While the world marks UN-designated World Sickle Cell Day on 19 June, global health system Cleveland Clinic is making great strides in a clinical trial to evaluate the use of gene-editing therapy as a potential cure for the disease. According to the lead investigator of the clinical trial, this is one of several significant recent developments that can benefit patients with the inherited blood disorder.
Rabi Hanna, M.D., a pediatric hematologist-oncologist at Cleveland Clinic Children’s, says, “This is an exciting time in the field of sickle cell disease, with the advances in research and development of new therapies offering real hope to patients. Sickle cell disease can severely impact on patients’ quality of life and limit their potential due to the extreme pain episodes, end-organ damage, and reduced life expectancy. Medications can modify disease severity and treat symptoms, but the average life of a sickle cell patient is in the mid-40s, which is why it is important for us to find a cure.”
In people with the disease, a genetic change in DNA causes a chemical alteration in hemoglobin — a red protein responsible for transporting oxygen in the blood — resulting in cells becoming sickle shaped, rather than round. The sickle-shaped cells do not pass easily through blood vessels, and can clog or break apart, leading to decreased red blood cell life and increased iron storage in the liver and heart. This can cause conditions such as liver fibrosis, liver failure, stroke, cardiomyopathy and heart failure along with severe pain.
Dr. Hanna explains that although sickle cell disease was discovered as early as 1910, there was little research or progress in its treatment until recent decades. From the 1990s onwards, a blood or marrow transplant began to be offered as a cure for select sickle cell disease patients, but it could be challenging to find a matched donor and there were significant risks involved. In the past 10 years, the potential donor pool for patients has been expanded due to new procedures for haplo-identical transplants pioneered by centers such as Cleveland Clinic, but the significant risks remain a problem.
Explaining the risks, Dr. Hanna says, “First, there is a 5% to 10% risk of your body rejecting the donor cells. Second, there is the risk of severe graft-versus-host disease, which occurs when donor bone marrow or stem cells attack the recipient. To prevent this, the patient is given strong immunosuppressant drugs, but there is still a significant risk of graft-versus-host disease.”
In contrast, gene therapy uses the patient’s own stem cells and, therefore, the risks of rejection or graft-versus-host disease are eliminated, Dr. Hanna explains. Another benefit of gene therapy is that patients will not need immunosuppressant drugs so their immune systems will function normally, which is particularly important during a pandemic, he says. In addition, while patients need chemotherapy to prepare the body in both traditional transplants and gene therapy, the chemotherapy used in gene therapy is less strong.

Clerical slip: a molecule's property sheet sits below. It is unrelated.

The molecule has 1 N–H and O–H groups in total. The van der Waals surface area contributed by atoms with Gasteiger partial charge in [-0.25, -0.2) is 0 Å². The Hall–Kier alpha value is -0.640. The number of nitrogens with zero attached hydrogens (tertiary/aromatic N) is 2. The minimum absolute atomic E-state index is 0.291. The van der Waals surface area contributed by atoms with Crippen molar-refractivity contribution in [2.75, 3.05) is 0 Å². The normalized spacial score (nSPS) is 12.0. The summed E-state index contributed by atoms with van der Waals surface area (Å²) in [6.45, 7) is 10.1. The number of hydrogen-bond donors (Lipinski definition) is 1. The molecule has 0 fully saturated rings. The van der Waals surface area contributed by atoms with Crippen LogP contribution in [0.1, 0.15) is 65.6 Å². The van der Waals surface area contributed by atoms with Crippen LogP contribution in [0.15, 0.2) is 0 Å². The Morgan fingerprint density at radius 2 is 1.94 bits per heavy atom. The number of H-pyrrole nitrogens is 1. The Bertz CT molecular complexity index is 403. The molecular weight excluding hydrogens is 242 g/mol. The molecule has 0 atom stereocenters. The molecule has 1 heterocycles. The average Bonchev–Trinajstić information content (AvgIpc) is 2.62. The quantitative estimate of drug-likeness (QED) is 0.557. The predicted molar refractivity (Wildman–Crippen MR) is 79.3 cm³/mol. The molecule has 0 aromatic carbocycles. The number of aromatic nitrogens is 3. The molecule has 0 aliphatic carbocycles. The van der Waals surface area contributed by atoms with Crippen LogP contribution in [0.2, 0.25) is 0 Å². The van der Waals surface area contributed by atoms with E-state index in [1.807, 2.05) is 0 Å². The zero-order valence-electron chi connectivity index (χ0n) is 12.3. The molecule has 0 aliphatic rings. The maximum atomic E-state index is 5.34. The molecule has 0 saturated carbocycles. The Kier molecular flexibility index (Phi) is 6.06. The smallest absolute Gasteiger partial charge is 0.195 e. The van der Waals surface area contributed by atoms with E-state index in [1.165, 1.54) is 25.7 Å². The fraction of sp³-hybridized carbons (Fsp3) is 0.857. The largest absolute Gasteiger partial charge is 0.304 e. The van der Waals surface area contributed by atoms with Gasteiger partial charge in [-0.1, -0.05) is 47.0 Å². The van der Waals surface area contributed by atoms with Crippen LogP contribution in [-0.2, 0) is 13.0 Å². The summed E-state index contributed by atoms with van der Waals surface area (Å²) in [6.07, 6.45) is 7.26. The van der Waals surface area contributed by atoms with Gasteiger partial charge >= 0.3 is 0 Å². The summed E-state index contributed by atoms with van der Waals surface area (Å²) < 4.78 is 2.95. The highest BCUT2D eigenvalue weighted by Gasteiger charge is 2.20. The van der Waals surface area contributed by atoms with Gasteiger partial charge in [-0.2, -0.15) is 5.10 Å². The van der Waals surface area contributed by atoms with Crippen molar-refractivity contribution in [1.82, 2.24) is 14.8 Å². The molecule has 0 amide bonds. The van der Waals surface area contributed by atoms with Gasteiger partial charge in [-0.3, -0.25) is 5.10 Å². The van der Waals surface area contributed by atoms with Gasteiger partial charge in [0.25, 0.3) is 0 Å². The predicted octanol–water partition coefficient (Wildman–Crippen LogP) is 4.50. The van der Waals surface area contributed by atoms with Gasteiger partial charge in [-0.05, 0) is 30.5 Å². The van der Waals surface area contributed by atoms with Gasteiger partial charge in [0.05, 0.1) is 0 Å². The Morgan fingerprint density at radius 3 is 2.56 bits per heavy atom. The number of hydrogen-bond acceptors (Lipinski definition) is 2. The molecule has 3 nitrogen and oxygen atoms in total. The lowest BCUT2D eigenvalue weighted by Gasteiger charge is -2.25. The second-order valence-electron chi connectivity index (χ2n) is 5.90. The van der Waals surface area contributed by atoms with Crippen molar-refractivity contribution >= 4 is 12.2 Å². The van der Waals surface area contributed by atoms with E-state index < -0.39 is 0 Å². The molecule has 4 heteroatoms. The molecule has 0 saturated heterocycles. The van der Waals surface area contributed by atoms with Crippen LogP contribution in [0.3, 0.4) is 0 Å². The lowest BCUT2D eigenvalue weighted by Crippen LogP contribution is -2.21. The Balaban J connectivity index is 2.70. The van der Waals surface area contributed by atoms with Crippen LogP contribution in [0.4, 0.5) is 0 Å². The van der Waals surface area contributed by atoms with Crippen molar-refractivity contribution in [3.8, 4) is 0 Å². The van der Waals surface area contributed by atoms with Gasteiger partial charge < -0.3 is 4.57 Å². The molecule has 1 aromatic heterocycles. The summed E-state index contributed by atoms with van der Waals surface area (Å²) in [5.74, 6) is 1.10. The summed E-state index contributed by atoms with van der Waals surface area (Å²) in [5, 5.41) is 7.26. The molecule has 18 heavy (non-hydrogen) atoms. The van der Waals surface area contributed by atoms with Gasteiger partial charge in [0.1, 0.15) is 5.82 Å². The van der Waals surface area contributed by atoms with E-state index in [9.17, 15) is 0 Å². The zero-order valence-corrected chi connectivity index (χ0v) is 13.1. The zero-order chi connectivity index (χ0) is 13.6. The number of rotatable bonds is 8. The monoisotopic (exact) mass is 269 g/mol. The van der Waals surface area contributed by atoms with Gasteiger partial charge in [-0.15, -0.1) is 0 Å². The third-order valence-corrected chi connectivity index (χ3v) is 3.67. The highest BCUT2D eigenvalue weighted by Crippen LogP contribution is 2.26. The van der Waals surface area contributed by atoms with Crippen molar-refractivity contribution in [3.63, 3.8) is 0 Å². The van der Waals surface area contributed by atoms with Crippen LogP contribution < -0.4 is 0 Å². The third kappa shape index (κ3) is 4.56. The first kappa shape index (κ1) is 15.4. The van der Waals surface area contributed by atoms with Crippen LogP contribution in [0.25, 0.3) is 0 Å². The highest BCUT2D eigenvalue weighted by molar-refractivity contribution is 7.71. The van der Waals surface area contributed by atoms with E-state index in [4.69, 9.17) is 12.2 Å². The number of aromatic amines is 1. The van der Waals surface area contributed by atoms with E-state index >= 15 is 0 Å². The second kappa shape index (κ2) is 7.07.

Describing the procedure, Dr. Hanna says, “Gene therapy is a ground-breaking technology that works by replacing or inactivating disease-causing genes. In our clinical trial, we are introducing healthy genes into the body with the goal of correcting genetic abnormalities of red blood cells. By enabling the cells to produce more fetal hemoglobin, this treatment has the potential to cure sickle cell disease in a precise way.”
During the study, patients’ stem cells are collected for gene editing in a laboratory. Patients are then treated with chemotherapy to destroy the remaining bone marrow to make room for the repaired cells that are infused back into the body. The patients will undergo the treatment at different times and will be monitored closely afterwards for up to two years to see if there are any long-term side effects before the trial results are released.
In the meantime, however, patients living with sickle cell disease are benefiting from other recent research that has led to the introduction of newer medications for the first time after many years, says Dr. Hanna. The medications, which were approved by the US Food and Drug Administration (FDA) in 2019 and 2021 respectively, are crizanlizumab to reduce severe pain and complications, and voxelotor to help restore normal red blood cell function and oxygen delivery to tissues and which also helps with pain.
“For patients and the medical community, there is a lot to be optimistic about on this year’s World Sickle Cell Day. After little progress in treatment methods during the last century, the disease is now being given the attention it deserves and all of the current research projects underway are set to make a real difference in patients’ lives,’ concludes Dr. Hanna.
According to the World Health Organization, approximately 5% of the world’s population carries trait genes for hemoglobin disorders, mainly, sickle-cell disease and thalassemia. It should be noted, however, that this does not mean they will develop the disease. It is estimated that 300,000 babies with severe hemoglobin disorders are born each year. India and countries in the Middle East and Africa are among those with a higher prevalence for sickle cell disease.